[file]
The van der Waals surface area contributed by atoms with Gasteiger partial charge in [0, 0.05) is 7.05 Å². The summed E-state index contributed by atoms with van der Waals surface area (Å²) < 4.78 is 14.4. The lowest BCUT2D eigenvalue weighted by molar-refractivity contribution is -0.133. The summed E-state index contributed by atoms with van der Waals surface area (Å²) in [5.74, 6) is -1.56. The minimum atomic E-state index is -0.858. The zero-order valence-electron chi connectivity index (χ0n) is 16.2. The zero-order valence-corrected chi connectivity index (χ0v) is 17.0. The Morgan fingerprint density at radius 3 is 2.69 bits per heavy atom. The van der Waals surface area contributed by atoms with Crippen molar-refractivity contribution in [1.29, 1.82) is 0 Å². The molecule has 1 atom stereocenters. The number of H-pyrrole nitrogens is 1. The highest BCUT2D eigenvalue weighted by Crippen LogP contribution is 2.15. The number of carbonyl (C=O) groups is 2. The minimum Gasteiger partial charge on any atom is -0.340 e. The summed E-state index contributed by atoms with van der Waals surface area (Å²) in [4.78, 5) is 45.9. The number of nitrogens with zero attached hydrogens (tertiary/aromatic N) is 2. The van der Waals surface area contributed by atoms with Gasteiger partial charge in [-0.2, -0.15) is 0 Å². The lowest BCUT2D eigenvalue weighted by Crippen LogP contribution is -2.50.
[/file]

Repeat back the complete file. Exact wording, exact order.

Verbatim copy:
The van der Waals surface area contributed by atoms with Gasteiger partial charge in [0, 0.05) is 7.05 Å². The summed E-state index contributed by atoms with van der Waals surface area (Å²) < 4.78 is 14.4. The lowest BCUT2D eigenvalue weighted by molar-refractivity contribution is -0.133. The summed E-state index contributed by atoms with van der Waals surface area (Å²) in [5.74, 6) is -1.56. The minimum atomic E-state index is -0.858. The zero-order valence-electron chi connectivity index (χ0n) is 16.2. The zero-order valence-corrected chi connectivity index (χ0v) is 17.0. The Morgan fingerprint density at radius 3 is 2.69 bits per heavy atom. The van der Waals surface area contributed by atoms with Crippen molar-refractivity contribution in [1.29, 1.82) is 0 Å². The molecule has 1 atom stereocenters. The number of H-pyrrole nitrogens is 1. The highest BCUT2D eigenvalue weighted by Crippen LogP contribution is 2.15. The number of carbonyl (C=O) groups is 2. The minimum Gasteiger partial charge on any atom is -0.340 e. The summed E-state index contributed by atoms with van der Waals surface area (Å²) in [4.78, 5) is 45.9. The number of nitrogens with zero attached hydrogens (tertiary/aromatic N) is 2. The van der Waals surface area contributed by atoms with Gasteiger partial charge in [-0.2, -0.15) is 0 Å². The lowest BCUT2D eigenvalue weighted by Crippen LogP contribution is -2.50.